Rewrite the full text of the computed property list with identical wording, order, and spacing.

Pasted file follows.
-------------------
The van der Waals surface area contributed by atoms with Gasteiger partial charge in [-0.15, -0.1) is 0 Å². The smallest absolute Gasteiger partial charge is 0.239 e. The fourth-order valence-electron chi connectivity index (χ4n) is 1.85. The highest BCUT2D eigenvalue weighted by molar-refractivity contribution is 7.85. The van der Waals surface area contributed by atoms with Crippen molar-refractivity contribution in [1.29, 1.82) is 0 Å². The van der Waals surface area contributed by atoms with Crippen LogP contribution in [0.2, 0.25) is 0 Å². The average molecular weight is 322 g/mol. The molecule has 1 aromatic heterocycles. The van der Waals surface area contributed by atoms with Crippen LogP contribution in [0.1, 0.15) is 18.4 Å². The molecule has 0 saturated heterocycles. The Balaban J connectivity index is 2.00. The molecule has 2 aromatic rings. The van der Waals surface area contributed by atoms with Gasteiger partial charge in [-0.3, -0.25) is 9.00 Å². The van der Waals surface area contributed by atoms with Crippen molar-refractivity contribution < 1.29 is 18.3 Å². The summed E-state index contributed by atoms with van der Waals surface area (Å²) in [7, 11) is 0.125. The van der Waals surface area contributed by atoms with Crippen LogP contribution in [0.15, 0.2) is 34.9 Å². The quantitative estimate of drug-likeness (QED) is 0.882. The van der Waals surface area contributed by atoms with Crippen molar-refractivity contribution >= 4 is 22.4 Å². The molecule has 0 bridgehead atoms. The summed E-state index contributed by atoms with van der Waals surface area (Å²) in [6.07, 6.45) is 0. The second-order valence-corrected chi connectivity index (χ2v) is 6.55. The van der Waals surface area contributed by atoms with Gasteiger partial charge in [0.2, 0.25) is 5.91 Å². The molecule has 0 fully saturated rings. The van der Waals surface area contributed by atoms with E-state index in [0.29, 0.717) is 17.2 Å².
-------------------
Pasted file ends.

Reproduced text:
The van der Waals surface area contributed by atoms with Gasteiger partial charge in [-0.15, -0.1) is 0 Å². The smallest absolute Gasteiger partial charge is 0.239 e. The fourth-order valence-electron chi connectivity index (χ4n) is 1.85. The highest BCUT2D eigenvalue weighted by molar-refractivity contribution is 7.85. The van der Waals surface area contributed by atoms with Crippen molar-refractivity contribution in [1.29, 1.82) is 0 Å². The van der Waals surface area contributed by atoms with Crippen LogP contribution in [0.2, 0.25) is 0 Å². The average molecular weight is 322 g/mol. The molecule has 1 aromatic heterocycles. The van der Waals surface area contributed by atoms with Crippen LogP contribution in [0.1, 0.15) is 18.4 Å². The molecule has 0 saturated heterocycles. The Balaban J connectivity index is 2.00. The molecule has 2 aromatic rings. The van der Waals surface area contributed by atoms with Gasteiger partial charge in [-0.3, -0.25) is 9.00 Å². The van der Waals surface area contributed by atoms with Crippen molar-refractivity contribution < 1.29 is 18.3 Å². The summed E-state index contributed by atoms with van der Waals surface area (Å²) in [7, 11) is 0.125. The van der Waals surface area contributed by atoms with Crippen LogP contribution in [0.15, 0.2) is 34.9 Å². The quantitative estimate of drug-likeness (QED) is 0.882. The van der Waals surface area contributed by atoms with Crippen molar-refractivity contribution >= 4 is 22.4 Å². The molecule has 0 bridgehead atoms. The summed E-state index contributed by atoms with van der Waals surface area (Å²) in [6.07, 6.45) is 0. The second-order valence-corrected chi connectivity index (χ2v) is 6.55. The van der Waals surface area contributed by atoms with Gasteiger partial charge in [0.2, 0.25) is 5.91 Å². The molecule has 0 fully saturated rings. The van der Waals surface area contributed by atoms with E-state index in [0.29, 0.717) is 17.2 Å².